A Prospective, Open, Non-controlled Clinical Investigation to Evaluate a New Negative Pressure Wound Therapy (NPWT) System to be Used in the Treatment of Acute Non-infected Wounds and Post Surgical Infected Wounds
Acute Non Infected Wounds
Non Infected Post Surgical Wounds
Device: New NPWT system
|Study Design:||Intervention Model: Single Group Assignment
Masking: Open Label
Primary Purpose: Treatment
|Official Title:||A Prospective, Open, Non-controlled Clinical Investigation to Evaluate a New Negative Pressure Wound Therapy (NPWT) System to be Used in the Treatment of Acute Non-infected Wounds and Post Surgical Infected Wounds.|
- Granulation tissue formation [ Time Frame: maximum 3 weeks ]To assess the wound healing and granulation tissue formation when using the NPWT system
- Handling of NPWT system [ Time Frame: maximum 3 weeks ]To investigate the pain level at dressing removal To visually check exudate removal To investigate the ease of use for the subject and care giver when using the NPWT system
|Study Start Date:||September 2010|
|Study Completion Date:||September 2011|
|Primary Completion Date:||August 2011 (Final data collection date for primary outcome measure)|
Device: New NPWT system
Wounds to be treated under this protocol should be acute non-infected wounds or post surgical infected wounds in hospitalized subjects. One ulcer per subject will be treated for a maximum duration of 3 weeks. All subjects will receive continuous negative pressure treatment with the new NPWT system with a pressure level of -120 mmHg or according to clinicians' instruction based on the indication.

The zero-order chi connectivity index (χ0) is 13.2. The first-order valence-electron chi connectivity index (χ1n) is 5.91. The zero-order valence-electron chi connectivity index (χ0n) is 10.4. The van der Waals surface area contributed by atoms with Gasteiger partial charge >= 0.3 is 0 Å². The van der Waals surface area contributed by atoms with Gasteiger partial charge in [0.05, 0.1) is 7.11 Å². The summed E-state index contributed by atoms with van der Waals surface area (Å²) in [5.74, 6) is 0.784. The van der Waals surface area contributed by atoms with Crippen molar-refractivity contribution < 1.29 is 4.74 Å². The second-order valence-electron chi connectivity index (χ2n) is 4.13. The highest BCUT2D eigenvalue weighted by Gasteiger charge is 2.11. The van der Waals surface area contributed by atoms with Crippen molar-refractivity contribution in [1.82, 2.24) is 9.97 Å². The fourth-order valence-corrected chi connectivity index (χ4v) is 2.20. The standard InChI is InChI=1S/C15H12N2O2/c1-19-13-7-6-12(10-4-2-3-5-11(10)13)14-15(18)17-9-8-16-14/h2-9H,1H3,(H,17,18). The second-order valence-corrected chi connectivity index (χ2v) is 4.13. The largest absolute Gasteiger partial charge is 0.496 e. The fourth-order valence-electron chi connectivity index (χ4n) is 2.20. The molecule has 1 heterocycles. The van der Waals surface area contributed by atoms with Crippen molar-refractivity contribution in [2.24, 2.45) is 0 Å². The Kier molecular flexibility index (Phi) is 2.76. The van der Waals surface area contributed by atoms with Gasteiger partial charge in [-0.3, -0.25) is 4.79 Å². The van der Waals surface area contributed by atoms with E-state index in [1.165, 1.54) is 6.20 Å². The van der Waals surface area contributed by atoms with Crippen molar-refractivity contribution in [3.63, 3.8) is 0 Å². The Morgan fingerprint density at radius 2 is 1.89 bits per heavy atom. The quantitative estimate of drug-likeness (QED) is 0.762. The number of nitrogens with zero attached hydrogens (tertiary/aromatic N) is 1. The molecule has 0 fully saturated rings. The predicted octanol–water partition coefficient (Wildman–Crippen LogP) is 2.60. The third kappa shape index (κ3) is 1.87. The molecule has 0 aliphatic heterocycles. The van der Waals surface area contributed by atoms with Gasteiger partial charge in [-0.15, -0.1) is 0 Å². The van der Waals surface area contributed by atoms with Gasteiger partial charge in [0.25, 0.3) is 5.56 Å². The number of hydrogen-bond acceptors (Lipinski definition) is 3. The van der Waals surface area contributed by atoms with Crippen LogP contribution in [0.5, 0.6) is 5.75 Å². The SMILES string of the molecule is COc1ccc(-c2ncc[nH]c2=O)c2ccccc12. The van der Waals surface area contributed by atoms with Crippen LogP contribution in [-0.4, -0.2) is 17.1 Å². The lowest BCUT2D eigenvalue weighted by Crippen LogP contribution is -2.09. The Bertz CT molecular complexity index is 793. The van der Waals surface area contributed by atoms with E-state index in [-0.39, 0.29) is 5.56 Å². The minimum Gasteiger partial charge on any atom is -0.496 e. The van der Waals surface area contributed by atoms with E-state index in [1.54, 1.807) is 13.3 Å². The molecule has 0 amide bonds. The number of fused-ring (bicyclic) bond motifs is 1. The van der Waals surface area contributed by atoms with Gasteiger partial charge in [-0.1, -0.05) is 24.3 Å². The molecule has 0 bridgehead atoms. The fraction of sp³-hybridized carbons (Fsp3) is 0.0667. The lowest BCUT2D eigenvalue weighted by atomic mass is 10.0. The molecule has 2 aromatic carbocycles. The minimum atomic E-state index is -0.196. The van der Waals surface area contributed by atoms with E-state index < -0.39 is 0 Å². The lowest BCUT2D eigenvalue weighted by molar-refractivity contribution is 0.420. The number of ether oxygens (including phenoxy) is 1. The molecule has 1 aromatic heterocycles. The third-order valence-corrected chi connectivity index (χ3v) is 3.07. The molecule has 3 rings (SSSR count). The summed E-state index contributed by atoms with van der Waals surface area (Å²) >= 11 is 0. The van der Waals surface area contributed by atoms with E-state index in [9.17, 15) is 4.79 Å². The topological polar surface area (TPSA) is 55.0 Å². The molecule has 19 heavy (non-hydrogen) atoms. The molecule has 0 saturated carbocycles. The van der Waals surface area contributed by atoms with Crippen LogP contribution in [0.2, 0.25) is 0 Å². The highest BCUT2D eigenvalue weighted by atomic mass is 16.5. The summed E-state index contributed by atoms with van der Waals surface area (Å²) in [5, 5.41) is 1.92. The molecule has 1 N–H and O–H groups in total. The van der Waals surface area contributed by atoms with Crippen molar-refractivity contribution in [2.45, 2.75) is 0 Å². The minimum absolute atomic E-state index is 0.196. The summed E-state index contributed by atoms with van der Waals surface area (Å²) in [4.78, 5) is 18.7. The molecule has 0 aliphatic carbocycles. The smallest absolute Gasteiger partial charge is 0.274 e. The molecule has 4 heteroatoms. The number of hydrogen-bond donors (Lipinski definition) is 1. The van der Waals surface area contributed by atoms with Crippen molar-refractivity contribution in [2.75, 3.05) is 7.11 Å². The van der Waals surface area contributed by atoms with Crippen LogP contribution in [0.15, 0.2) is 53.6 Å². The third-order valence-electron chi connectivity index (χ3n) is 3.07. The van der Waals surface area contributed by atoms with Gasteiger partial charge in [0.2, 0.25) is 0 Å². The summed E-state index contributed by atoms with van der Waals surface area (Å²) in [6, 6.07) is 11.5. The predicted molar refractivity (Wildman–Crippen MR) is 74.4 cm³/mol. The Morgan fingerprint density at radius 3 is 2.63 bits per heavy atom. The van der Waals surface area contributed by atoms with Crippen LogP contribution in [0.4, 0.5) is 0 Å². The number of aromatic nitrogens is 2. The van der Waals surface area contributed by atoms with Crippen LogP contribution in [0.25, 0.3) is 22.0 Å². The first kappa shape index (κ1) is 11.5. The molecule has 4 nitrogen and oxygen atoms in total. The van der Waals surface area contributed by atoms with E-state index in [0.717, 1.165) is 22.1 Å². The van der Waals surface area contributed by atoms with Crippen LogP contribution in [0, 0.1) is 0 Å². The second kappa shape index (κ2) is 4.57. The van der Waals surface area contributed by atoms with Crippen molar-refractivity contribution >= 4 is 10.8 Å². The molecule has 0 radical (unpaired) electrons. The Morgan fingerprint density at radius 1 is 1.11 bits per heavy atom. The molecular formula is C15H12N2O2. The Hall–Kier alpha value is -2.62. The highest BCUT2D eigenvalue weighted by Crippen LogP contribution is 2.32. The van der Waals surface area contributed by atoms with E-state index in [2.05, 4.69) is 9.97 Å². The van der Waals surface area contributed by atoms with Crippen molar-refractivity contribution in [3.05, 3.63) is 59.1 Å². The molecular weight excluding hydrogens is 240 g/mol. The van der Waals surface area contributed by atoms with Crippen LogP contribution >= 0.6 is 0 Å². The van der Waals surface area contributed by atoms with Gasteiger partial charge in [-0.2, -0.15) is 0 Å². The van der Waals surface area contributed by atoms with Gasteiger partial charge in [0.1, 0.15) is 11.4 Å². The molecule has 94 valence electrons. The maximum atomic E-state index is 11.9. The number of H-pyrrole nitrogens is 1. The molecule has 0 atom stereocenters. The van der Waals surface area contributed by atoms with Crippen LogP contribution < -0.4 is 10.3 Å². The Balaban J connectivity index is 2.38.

10-15 subjects at two sites will be enrolled provided that they fulfil all the inclusion criteria and none of the exclusion criteria and who have signed and dated a written informed consent.
The subjects will be consecutively allocated to a specific subject identification code. The primary variable wound healing and granulation tissue formation will be assessed by digital planimeter, digital photography and visual estimation.
Subject pain will be measured by using the Visual Analogue Scale, VAS. Subject and investigator convenience will be assessed by convenience surveys. Diagnosis and treatment of wound infections according to clinical routine.
Please refer to this study by its ClinicalTrials.gov identifier: NCT01195896
|Ulm University Hospital|
|Principal Investigator:||Mark Bischoff, Prof. Dr. med||Ulm University Hospital|